The role of Lord Speaker in the House of Lords is, like the roughly comparable role in the Commons, a non-partisan one. That means, even on Twitter, an obligation to use extremely moderate, understated language.
Which is what is to be found in this Tweet from Lord McFall on 11 May, noting that the House “scrutinises every scrap of it to flag concerns. Here, eagle-eyed peers highlight the use of regulations to bring in measures previously rejected by Lords in a vote”.
Green Party fatal motion
If you want to jump straight to the point here, you can help fight this government action by joining more than 40,000 other people in signing this petition from my fellow Green peer Jenny Jones.
But if you want to understand the terminology, and exactly what’s happening, here’s the longer story.
The tweet points to the report of the secondary legislation scrutiny committee. If you’ve never heard of it, you’re certainly not alone. In the UK there’s very little political education in schools, colleges and universities, but even if there were, it would have to get pretty deep to get into ‘secondary legislation’, which is supposed to be the minor regulations that set out the detail for implementing laws that the government has debated in great detail.
Secondary legislation can be ‘affirmative’ (the Houses have to approve it), or ‘negative’ (there’s only a debate if someone demands it, otherwise the rules slip through undiscussed).
By parliamentary convention
We spend a lot of time arguing about which category various laws should fit in. But really, it doesn’t matter. For neither House can amend secondary legislation, also known as statutory instruments (SIs). They can only block them. And by convention, they almost never do.
‘By convention’ is an interesting term. As Sangita Myska pointed out to me on LBC at the weekend, we’re told convention is that the resigning prime minister gets to appoint a resignation honours list, promoting friends and allies to the House of Lords. Yet Harold Wilson appointed ONE person in his list. Tony Blair and Gordon Brown, none. Boris Johnson tried for at least 16.
But also by convention, with our unwritten, uncodified constitution, parliament is (under the Crown – let’s not go there) sovereign. That’s what the Brexiters told us the vote in 2016 was all about, sovereignty.
Which is where we get to current events and the draft Public Order Act 1986 (Serious Disruption to the Life of the Community) Regulations on which the House of Lords will be voting on Tuesday.
Secondary legislation scrutiny committee
I’ll go direct to the secondary legislation scrutiny committee in its own words:
“The Regulations are intended to assist the policing of protests, such as those carried out by Extinction Rebellion and Just Stop Oil. They would introduce changes to the Public Order Act 1986 which would allow the police to intervene in a wider range of circumstances, including by reducing the threshold for ‘serious’ disruption. Other changes include allowing the police to consider the cumulative impact of repeated protests in the same area and incorporating the phrase ‘absolute disruption’ …
“The Committee raised a number of concerns … including the potentially unclear nature of the definitions used in some of the proposed changes and the lack of a robust consultation exercise as it should have extended to the public … Moreover, the Explanatory Memorandum (EM) … to mention that the same changes were previously rejected by the House of Lords in February when put forward as amendments during the passage of the Public Order Act 2023. The Committee concluded that the EM supporting the Regulations should have acknowledged and addressed the significant concerns expressed about the policy when it was debated in the House.”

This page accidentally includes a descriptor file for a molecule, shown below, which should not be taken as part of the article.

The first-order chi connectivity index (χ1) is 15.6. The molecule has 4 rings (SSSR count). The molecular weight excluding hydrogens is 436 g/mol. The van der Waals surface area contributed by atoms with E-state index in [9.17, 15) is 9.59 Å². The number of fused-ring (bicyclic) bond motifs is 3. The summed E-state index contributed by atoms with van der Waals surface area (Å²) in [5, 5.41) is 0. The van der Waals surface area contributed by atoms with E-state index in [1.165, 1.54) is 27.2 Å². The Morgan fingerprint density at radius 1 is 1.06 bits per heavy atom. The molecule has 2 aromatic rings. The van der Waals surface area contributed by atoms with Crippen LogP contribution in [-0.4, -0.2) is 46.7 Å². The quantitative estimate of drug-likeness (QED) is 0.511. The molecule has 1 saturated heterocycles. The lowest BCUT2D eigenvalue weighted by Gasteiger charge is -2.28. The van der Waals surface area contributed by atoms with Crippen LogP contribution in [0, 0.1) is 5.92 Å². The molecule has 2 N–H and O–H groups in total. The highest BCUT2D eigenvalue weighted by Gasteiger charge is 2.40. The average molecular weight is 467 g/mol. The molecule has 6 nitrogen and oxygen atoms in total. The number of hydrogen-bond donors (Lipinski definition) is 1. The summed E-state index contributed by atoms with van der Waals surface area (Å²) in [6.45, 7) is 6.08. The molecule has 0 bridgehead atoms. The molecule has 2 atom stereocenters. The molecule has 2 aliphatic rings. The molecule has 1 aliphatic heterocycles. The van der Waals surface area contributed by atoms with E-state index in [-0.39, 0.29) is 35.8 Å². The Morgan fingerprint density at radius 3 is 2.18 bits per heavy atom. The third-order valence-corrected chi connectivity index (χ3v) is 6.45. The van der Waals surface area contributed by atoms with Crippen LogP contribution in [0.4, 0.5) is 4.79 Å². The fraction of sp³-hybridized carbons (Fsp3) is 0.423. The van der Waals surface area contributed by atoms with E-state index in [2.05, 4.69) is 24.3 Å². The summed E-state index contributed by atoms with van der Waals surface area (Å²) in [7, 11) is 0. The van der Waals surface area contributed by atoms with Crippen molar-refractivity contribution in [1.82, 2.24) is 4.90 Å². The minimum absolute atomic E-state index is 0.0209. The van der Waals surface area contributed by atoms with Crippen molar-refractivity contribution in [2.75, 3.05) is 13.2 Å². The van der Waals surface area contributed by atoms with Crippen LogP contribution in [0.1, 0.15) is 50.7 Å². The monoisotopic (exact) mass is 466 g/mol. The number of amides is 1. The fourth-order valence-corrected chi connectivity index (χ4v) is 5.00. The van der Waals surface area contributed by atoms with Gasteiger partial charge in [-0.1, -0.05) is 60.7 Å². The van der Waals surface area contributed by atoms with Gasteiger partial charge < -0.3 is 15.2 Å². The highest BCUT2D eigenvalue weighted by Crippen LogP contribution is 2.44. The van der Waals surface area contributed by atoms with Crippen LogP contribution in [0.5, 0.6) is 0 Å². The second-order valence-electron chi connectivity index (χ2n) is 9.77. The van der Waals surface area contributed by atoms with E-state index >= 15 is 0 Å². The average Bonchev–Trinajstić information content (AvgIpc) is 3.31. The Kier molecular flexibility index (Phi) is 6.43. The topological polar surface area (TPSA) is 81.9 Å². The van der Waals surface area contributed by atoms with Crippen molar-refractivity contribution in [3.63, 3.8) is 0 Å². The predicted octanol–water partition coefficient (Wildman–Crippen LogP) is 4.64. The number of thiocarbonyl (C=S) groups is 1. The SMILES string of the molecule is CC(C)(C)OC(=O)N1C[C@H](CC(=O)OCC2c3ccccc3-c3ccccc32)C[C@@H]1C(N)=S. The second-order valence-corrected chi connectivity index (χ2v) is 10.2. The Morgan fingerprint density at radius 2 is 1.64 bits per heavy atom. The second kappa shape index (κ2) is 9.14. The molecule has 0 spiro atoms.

Government seeks to undermine the will of parliament
Now let’s park to one side the argument about the democratic right to protest (although the Equality and Human Rights Commission has very strong things to say about that). And set aside the way in which everyone from suffragettes to anti-fracking protesters to Sheffield tree protesters have used non-violent direct action to eventually win arguments against intransigent – wrong – authorities.
Let’s just look at parliamentary process.
Parliament voted down a law. Now the Executive is bringing in the same law by fiat, by dictat, overruling the so-called ‘sovereign’ parliament. This is unprecedented – there is no ‘convention’ because no government has ever tried it before. But it surely goes against every principle of parliamentary democracy, and should not be allowed.
Support the fatal motion to safeguard democracy
But parliament can use its own processes to stop this. The House of Lords can. (We can – sadly – put aside the House of Commons, where the Conservatives were given, back in 2019, 100% of the power with 44% of the vote under Boris Johnson, three PMs back, where the vote will go along party lines.)
The crunch point – decision point for members of the House of Lords – is on Tuesday night. The regulation will be put to the vote, with two amendments. One, from the Labour Party, will ‘regret’ the regulation. Which means just like it sounds. The House will say ‘this is bad’, then not use its power to stop it. Actual impact on the law is zero.
The ‘fatal motion’ from Green Jenny Jones would stop it. Prevent it happening. Uphold the previous vote of the House and prevent the Executive overruling it.
The Liberal Democrats – credit to them – we understand will be backing the motion en bloc. A significant number of crossbench (non-party) peers have indicated they will back the fatal motion.
But what will the Labour peers do? What we hear is that they plan to ‘whip’ for abstention. To instruct their members of the House to stay in their seats, to let the Executive overrule the parliament. If you think that’s wrong, please sign the petition with those 40,000-plus others and tell them so.